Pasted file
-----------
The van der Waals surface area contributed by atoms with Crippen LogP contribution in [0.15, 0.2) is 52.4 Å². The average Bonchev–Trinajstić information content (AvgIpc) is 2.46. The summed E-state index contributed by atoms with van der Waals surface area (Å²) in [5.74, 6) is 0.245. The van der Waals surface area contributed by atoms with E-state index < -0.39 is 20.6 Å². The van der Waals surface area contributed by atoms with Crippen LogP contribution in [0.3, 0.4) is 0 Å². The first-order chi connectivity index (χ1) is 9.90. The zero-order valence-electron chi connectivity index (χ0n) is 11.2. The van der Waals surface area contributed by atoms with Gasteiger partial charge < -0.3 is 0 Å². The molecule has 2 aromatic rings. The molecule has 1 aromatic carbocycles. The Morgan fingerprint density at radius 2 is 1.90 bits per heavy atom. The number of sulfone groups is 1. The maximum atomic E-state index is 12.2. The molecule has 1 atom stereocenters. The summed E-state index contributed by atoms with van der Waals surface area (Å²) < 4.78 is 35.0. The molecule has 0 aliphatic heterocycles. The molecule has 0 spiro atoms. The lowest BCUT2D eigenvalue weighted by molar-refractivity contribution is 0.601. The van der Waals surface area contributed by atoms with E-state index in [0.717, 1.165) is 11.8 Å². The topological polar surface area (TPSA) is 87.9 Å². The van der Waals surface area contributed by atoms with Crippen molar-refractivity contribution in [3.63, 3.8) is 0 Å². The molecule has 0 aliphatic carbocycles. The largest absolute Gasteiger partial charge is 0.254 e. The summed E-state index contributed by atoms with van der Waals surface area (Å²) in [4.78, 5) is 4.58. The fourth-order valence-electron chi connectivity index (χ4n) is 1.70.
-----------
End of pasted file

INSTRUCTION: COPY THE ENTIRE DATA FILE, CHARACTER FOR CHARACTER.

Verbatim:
The van der Waals surface area contributed by atoms with Crippen LogP contribution in [0.15, 0.2) is 52.4 Å². The average Bonchev–Trinajstić information content (AvgIpc) is 2.46. The summed E-state index contributed by atoms with van der Waals surface area (Å²) in [5.74, 6) is 0.245. The van der Waals surface area contributed by atoms with E-state index < -0.39 is 20.6 Å². The van der Waals surface area contributed by atoms with Crippen LogP contribution in [0.3, 0.4) is 0 Å². The first-order chi connectivity index (χ1) is 9.90. The zero-order valence-electron chi connectivity index (χ0n) is 11.2. The van der Waals surface area contributed by atoms with Gasteiger partial charge < -0.3 is 0 Å². The molecule has 2 aromatic rings. The molecule has 1 aromatic carbocycles. The Morgan fingerprint density at radius 2 is 1.90 bits per heavy atom. The number of sulfone groups is 1. The maximum atomic E-state index is 12.2. The molecule has 1 atom stereocenters. The summed E-state index contributed by atoms with van der Waals surface area (Å²) < 4.78 is 35.0. The molecule has 0 aliphatic heterocycles. The molecule has 0 spiro atoms. The lowest BCUT2D eigenvalue weighted by molar-refractivity contribution is 0.601. The van der Waals surface area contributed by atoms with E-state index in [0.717, 1.165) is 11.8 Å². The topological polar surface area (TPSA) is 87.9 Å². The van der Waals surface area contributed by atoms with Crippen molar-refractivity contribution in [3.63, 3.8) is 0 Å². The molecule has 0 aliphatic carbocycles. The largest absolute Gasteiger partial charge is 0.254 e. The summed E-state index contributed by atoms with van der Waals surface area (Å²) in [4.78, 5) is 4.58. The fourth-order valence-electron chi connectivity index (χ4n) is 1.70.